Not only so, but we also glory in our sufferings, because we know that suffering produces perseverance; perseverance , character; and character, hope. And hope does not put us to shame, because God’s love has been poured out into our hearts through the Holy Spirit, who has been given to us. (Romans 5:3-5)
In Romans 5, Paul tells us that the antecedent to hope is suffering, patience (perseverance), and character. Hope does not land in our laps. It is not a set of virtual reality goggles we pull over our eyes to convince ourselves that circumstances are better than they actually are. Nor is hope the optimistic outlook of the privileged. As an individual with every privilege in our society, I have come to realize that I have misnamed circumstantial optimism as hope more than once. This year in particular, I have learned from black and brown voices what Paul tells the Romans: that true hope is borne out of suffering, patience, and character.
In this way, hope is like fruit. Before it appears, buds and flowers forecast its arrival. Hope, like fruit, does not simply spring forth out of nowhere. We are quick to talk about hope. We are slow to talk about the suffering, patience, and character that bear it. This year, Advent offers us a unique opportunity not to move past them so quickly.
Advent reminds us that we live in an already-not yet reality. The first Sunday of Advent, in particular, focuses on the second Advent (arrival) of Christ. Christ has come, and yet Christians claim citizenship in a reign that has not been fully actualized. Christ is already King. But has Christ’s kingdom arrived in its fullness? Surely, not yet.
It has been a “not-yet” year. Preaching about hope has felt a bit like wringing out an already-dried towel. Something about commending hope to my congregation feels disingenuous, like telling a marathoner they’re almost finished at mile 13. It is easy to wax poetic about a cheap sort of hope, but we have to admit that what comes easily to our tongues is not what people are experiencing. Paul’s words about hope to the Romans are not disingenuous. Paul does not dismiss the suffering in their community nor patronize them by suggesting things are honky-dory. Paul is simultaneously sobering and encouraging. Eventually, he suggests a hope that never disappoints will be the fruit of your suffering. But for now, be patient. Glory in your trials. Persevere. Let these trials produce character!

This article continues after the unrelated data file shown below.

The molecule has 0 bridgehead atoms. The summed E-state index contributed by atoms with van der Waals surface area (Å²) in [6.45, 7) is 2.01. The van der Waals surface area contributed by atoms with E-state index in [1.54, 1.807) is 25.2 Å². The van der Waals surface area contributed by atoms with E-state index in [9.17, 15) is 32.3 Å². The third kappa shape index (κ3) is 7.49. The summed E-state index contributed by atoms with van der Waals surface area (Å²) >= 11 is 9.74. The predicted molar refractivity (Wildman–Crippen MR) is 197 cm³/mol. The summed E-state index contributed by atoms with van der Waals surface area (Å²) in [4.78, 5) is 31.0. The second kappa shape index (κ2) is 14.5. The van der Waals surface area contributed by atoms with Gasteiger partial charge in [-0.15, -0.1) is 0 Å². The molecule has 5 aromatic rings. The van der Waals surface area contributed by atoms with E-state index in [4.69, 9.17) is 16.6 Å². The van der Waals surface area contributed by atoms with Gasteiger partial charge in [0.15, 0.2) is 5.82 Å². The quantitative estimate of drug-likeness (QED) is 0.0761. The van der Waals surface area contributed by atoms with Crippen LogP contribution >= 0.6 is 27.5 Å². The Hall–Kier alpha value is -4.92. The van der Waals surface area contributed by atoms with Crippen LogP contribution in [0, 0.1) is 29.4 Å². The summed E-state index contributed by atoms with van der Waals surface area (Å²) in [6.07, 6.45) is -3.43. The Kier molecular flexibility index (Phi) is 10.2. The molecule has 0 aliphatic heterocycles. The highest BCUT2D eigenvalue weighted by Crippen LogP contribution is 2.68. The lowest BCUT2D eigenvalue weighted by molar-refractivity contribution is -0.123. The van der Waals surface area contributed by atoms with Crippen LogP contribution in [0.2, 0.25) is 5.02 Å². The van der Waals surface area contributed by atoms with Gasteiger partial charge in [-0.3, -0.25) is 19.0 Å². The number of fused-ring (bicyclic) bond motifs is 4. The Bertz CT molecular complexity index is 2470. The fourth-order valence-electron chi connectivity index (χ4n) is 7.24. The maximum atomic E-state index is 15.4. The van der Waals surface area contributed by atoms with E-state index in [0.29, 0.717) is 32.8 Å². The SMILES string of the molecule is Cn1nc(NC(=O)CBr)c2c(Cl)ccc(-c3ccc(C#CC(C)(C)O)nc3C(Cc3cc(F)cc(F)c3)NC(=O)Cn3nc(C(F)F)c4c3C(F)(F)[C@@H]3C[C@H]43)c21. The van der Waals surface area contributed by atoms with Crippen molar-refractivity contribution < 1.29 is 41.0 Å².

“Be patient” is an uninspiring message, but patience precedes hope.
Be patient in how you gather. Be patient in your suffering. Be patient in your mask-wearing. Be patient as you listen to the losses of others. Persevere, endure, count it as joy to do the right thing! Take delight in the ways you can sacrifice in order to love God and love neighbor! Be patient as you grieve. Be patient and let your patience manifest character. Be patient now, hope comes with the morning!
We are not a patient people. We balk at enduring inconvenience. Glory in our suffering? We are a people of action, and patience feels too complacent.
Henri Nouwen describes the embodied patience we need this year:
True patience means to enter actively into the thick of life and to fully bear the suffering within and around us. Patience is the capacity to see, hear, touch, taste, and smell as fully as possible the inner and outer events of our lives. It is to enter our lives with open eyes, ears, and hands so that we really know what is happening. Patience is an extremely difficult discipline precisely because it counteracts our unreflective impulse to flee or to fight.
I wonder, this year, if a more realistic word of encouragement to the church and to the world is simply: be patient. If you are not overflowing with hope in this moment, that is okay. If withstanding the thick of life is all you can muster right now, then do just that.
As I write, I find it hard to be hopeful. Like many, I have family members cloistered away in medical facilities spending what could be their final days alone. I lament when I hear the grief of people who will only experience family during the holidays through a screen. I share the anxiety of our collective political life. We light the first Advent candle this year with a sense of desperation.
Desperation is exactly the place where hope begins to grow. May the God of all hope give you the endurance to be truly patient in the midst of what may have been a lonely year.
Be joyful in hope, patient in affliction, faithful in prayer (Romans 12:12)